I think I've had enough excitement for the morning.  But, it is still absolutely gorgeous outside, the birds are singing, the bugs are buzzing, the dog is asleep (in the other bed on my pile of clothes again - don't think I don't recognize this for the catastrophe it could be) and peace has returned.  It's always good to get the blood pumping in the morning, isn't it!!!

Wednesday, June 23, 2010

Mistakes ... Learning

I learned long ago that one of the things I could practically guarantee when working on a project was an error.  I began noticing back in my cross-stitching days.  I'd work and work and work and all of a sudden, everything was out of sync. I'd work backwards, trying to find the issue and upon discovery would either choose to rip everything out, or just accept it and move on (depending on how much the error changed the image).

Then, as I began to knit, I noticed that it continued to occur in my work.  I just couldn't pull off perfect.

Last night I announced to my Twitter and Facebook friends that I had managed to put red food coloring in my chocolate chip bars.  I'd reached into a drawer, pulled out what I thought was the bottle of vanilla and about the time I was pouring the teaspoonful into the batter, I realized that something didn't look right.  It was red.

My poor brain seized up.  Too many questions began flying through in a split second.  Do I throw out the batter?  These are supposed to be a thank you gift for a young man that had changed the belt on our mower here.  Would he get it?  Where is my vanilla?  I should probably ensure that is in here as well, right?  How weird is this going to look once I put the chocolate chips in?

Within a moment I had come to the conclusion that I could just move forward, add the vanilla and chalk it up to creativity!  Which is generally what I try to do with a mistake.

There have been many times when I couldn't cover my errors with a good story.  Substituting salt for sugar will not make anything taste good.  Wow, once long ago, Carol and I had brought some friends up here to the cabin.  This would have been within a few years after mom died and Dad wasn't living close enough to spend a lot of time here.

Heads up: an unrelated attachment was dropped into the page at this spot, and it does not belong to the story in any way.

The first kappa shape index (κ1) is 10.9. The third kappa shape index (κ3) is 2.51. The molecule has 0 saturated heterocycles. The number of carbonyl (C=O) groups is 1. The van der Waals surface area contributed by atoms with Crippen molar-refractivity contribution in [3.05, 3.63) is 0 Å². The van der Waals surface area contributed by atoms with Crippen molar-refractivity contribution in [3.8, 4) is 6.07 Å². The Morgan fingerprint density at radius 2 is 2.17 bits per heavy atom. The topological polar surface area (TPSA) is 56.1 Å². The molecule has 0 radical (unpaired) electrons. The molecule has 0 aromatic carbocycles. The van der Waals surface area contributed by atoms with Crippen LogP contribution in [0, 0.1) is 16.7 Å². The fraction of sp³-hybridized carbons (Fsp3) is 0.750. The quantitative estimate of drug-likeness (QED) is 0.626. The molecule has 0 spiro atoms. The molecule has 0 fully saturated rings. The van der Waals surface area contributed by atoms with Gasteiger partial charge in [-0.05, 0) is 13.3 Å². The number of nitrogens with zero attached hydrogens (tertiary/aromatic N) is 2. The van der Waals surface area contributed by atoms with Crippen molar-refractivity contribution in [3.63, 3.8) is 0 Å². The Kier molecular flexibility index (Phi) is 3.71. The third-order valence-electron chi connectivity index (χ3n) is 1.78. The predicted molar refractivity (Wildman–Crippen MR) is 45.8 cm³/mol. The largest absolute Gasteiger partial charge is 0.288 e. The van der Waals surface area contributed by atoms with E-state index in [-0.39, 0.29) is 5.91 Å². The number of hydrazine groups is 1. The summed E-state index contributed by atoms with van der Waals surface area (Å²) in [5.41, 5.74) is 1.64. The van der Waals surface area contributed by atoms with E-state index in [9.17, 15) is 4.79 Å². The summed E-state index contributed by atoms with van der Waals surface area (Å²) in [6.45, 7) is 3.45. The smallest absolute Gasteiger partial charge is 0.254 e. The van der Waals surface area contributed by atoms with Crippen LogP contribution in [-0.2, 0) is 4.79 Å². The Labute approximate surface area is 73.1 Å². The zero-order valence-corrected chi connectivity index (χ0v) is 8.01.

I volunteered to make breakfast - I make a killer sausage gravy.  So, I started working away at the stove, adding spices, etc. that I found in the cupboard.  When I tasted it, I couldn't understand what in the world was wrong!  It was awful.  Then I started looking at the spices - mom had purchased them years and years previously ... oh, they were really, really bad.  A lesson I had to learn the hard way about keeping those things fresh.

As I just now pulled a loaf of sourdough bread out of the machine to rise and place in the oven, I think about the terrible loaves I made a couple of weeks ago as I tried to understand how this entire process worked.  The mistakes tasted fine out of the oven, but soon became much too dense to eat.

Oh, and don't forget the meatloaf I tried to make.  Would you believe this girl makes terrible meatloaf?  I'm a great cook - and I fail at this miserably.  Well, I did.  I haven't had the courage to try again.  The first time I tried to make it, I was just out of college.  I browned the hamburger.  Uh huh ... that went well.  Then, I made it for Max.  I pulled it out of the oven, turned it on to a plate and as it hit the plate, the sound wasn't quite 'squishy' enough.  In fact, the thing was as hard as a hockey puck.  Max ended up tossing it out the back door for the raccoons and when it hit the ground, it didn't break apart, it bounced.